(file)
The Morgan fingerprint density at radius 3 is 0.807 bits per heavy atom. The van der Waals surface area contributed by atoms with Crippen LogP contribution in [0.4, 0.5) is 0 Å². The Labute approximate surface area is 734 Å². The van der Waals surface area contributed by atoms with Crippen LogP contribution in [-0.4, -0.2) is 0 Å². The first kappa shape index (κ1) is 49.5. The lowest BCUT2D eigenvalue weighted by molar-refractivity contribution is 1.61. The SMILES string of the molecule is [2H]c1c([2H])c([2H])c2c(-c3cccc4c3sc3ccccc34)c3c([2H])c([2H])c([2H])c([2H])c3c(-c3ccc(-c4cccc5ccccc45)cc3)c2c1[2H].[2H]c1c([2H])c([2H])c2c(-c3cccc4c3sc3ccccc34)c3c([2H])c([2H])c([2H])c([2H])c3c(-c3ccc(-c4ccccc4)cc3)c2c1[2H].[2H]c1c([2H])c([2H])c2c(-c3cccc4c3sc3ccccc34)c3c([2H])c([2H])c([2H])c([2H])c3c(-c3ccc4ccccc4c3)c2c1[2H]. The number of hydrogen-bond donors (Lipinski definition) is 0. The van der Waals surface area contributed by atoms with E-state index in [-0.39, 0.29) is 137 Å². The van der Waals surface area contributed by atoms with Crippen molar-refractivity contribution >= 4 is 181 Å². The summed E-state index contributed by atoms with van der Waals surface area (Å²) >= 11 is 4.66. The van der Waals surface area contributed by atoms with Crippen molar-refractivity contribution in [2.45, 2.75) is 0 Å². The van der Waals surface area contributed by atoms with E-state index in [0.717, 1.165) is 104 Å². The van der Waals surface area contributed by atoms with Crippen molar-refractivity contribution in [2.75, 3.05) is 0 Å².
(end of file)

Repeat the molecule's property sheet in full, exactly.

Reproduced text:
The Morgan fingerprint density at radius 3 is 0.807 bits per heavy atom. The van der Waals surface area contributed by atoms with Crippen LogP contribution in [0.4, 0.5) is 0 Å². The Labute approximate surface area is 734 Å². The van der Waals surface area contributed by atoms with Crippen LogP contribution in [-0.4, -0.2) is 0 Å². The first kappa shape index (κ1) is 49.5. The lowest BCUT2D eigenvalue weighted by molar-refractivity contribution is 1.61. The SMILES string of the molecule is [2H]c1c([2H])c([2H])c2c(-c3cccc4c3sc3ccccc34)c3c([2H])c([2H])c([2H])c([2H])c3c(-c3ccc(-c4cccc5ccccc45)cc3)c2c1[2H].[2H]c1c([2H])c([2H])c2c(-c3cccc4c3sc3ccccc34)c3c([2H])c([2H])c([2H])c([2H])c3c(-c3ccc(-c4ccccc4)cc3)c2c1[2H].[2H]c1c([2H])c([2H])c2c(-c3cccc4c3sc3ccccc34)c3c([2H])c([2H])c([2H])c([2H])c3c(-c3ccc4ccccc4c3)c2c1[2H]. The number of hydrogen-bond donors (Lipinski definition) is 0. The van der Waals surface area contributed by atoms with E-state index in [-0.39, 0.29) is 137 Å². The van der Waals surface area contributed by atoms with Crippen molar-refractivity contribution >= 4 is 181 Å². The summed E-state index contributed by atoms with van der Waals surface area (Å²) >= 11 is 4.66. The van der Waals surface area contributed by atoms with Crippen molar-refractivity contribution in [2.45, 2.75) is 0 Å². The van der Waals surface area contributed by atoms with E-state index in [0.717, 1.165) is 104 Å². The van der Waals surface area contributed by atoms with Crippen molar-refractivity contribution in [2.75, 3.05) is 0 Å².